A surprising number of guests arriving have commented how sad that I am closing Possum Valley and emigrating to Mars. I am astounded that first, heaps of people read my last blog, and secondly, that some took me seriously. It is evident that a lot of people who know me slightly, suspect I am crazy enough to want to do it, and those who know me well are quite sure I am off my trolley. In the interests of good business, I should clarify the issue.
NO F***KING WAY WOULD I EXCHANGE THE ENVIRONMENT I CURRENTLY ENJOY FOR A PARCHED DESERT WITH 1% OF THE ATMOSPHERE HERE AND NONE OF THAT BREATHABLE.
Not to mention I couldn’t find a Subway when I got fed up of cooking. If I could cook. If I could grow anything under the bubble. If I managed to wring some oxygen out of the rocks to breathe.
I live in the most beautiful vibrant environment already, teeming with life and energy. That anyone should give that up to go to a frigid dusty rock would be inconceivable, except perhaps if you were brought up in Mexico City. Then the lifeless environment (apart from teeming humans), wouldn’t be such a shock.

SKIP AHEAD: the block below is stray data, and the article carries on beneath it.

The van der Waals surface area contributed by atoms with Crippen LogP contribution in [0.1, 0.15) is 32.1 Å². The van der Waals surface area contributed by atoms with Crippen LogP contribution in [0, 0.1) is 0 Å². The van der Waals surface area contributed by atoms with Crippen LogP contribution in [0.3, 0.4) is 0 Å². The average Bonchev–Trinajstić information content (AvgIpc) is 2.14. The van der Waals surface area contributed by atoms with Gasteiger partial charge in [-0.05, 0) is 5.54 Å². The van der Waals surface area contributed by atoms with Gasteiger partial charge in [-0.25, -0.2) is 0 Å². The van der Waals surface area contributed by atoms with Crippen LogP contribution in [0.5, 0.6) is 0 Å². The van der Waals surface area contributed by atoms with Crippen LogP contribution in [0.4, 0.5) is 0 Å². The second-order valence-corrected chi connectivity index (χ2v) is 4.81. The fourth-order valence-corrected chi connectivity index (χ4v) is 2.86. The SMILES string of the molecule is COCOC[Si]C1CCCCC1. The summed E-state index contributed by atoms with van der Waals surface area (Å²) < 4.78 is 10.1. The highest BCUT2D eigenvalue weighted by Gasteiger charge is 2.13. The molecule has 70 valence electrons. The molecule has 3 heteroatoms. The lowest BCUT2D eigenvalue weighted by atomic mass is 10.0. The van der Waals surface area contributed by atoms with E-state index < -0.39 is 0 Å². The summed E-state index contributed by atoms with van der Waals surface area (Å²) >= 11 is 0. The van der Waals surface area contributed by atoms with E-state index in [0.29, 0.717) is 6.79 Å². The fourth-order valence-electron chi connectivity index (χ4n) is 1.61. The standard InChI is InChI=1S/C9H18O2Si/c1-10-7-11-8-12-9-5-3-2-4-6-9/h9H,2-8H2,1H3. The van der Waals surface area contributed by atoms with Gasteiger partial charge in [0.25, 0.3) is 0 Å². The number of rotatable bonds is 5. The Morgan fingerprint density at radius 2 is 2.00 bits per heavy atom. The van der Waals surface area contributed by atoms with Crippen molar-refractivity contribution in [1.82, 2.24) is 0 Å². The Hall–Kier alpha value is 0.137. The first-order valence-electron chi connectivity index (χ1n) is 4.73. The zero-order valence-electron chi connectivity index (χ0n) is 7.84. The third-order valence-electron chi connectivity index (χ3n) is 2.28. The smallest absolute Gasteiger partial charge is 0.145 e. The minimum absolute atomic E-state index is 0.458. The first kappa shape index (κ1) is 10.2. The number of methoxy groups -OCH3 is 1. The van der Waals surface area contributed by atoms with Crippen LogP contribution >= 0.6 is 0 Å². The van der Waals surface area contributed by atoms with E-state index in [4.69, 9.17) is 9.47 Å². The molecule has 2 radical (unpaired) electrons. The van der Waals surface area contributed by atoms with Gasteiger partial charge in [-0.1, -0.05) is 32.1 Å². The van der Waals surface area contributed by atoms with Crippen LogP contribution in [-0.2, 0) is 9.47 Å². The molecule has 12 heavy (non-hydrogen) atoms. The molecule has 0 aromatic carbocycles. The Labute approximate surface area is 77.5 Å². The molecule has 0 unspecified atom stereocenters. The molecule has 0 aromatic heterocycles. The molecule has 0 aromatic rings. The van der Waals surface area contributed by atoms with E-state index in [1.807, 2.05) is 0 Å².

So here I will stay and manage Possum Valley until I fall off my perch. I have been further persuaded that a trip to Mars might not be the fun we imagine, by a recent article I have lost the link to, which suggest that high energy radiation encountered in space, especially cosmic rays, cause dementia. It is really hard to shield against such radiation unless you have a spacecraft the size of the “Death Star” in Star Wars and only inhabit the central part. Age and alcohol are already causing enough brain damage without long exposure to super-high energy zapping through my brain and turning it to alphabet soup. Then you lose the alphabet and then can’t count your toes.
Some cosmic rays have so much energy you can see them. They are typically the nucleus of a helium atom accelerated to very near the speed of light and cause a flash or streak of light in the eyeball. The American astronauts in the Apollo missions kept seeing these flashes but didn’t know what they were so didn’t talk about them or report the phenomena until much later, in case they were grounded for ‘seeing things’. To the delicate and complex molecules of the brain these cosmic rays are like a wrecking ball. And given the lack of significant magnetic field, thin atmosphere and zero ozone, the surface of Mars doesn’t look much better than the spacecraft. Best bet would be to live a troglodyte existence and develop a race of deep cave dwellers.
Which leaves us with Earth. And the fact that we really, really need to look after it because the alternatives are so much worse, even if there alternatives at all.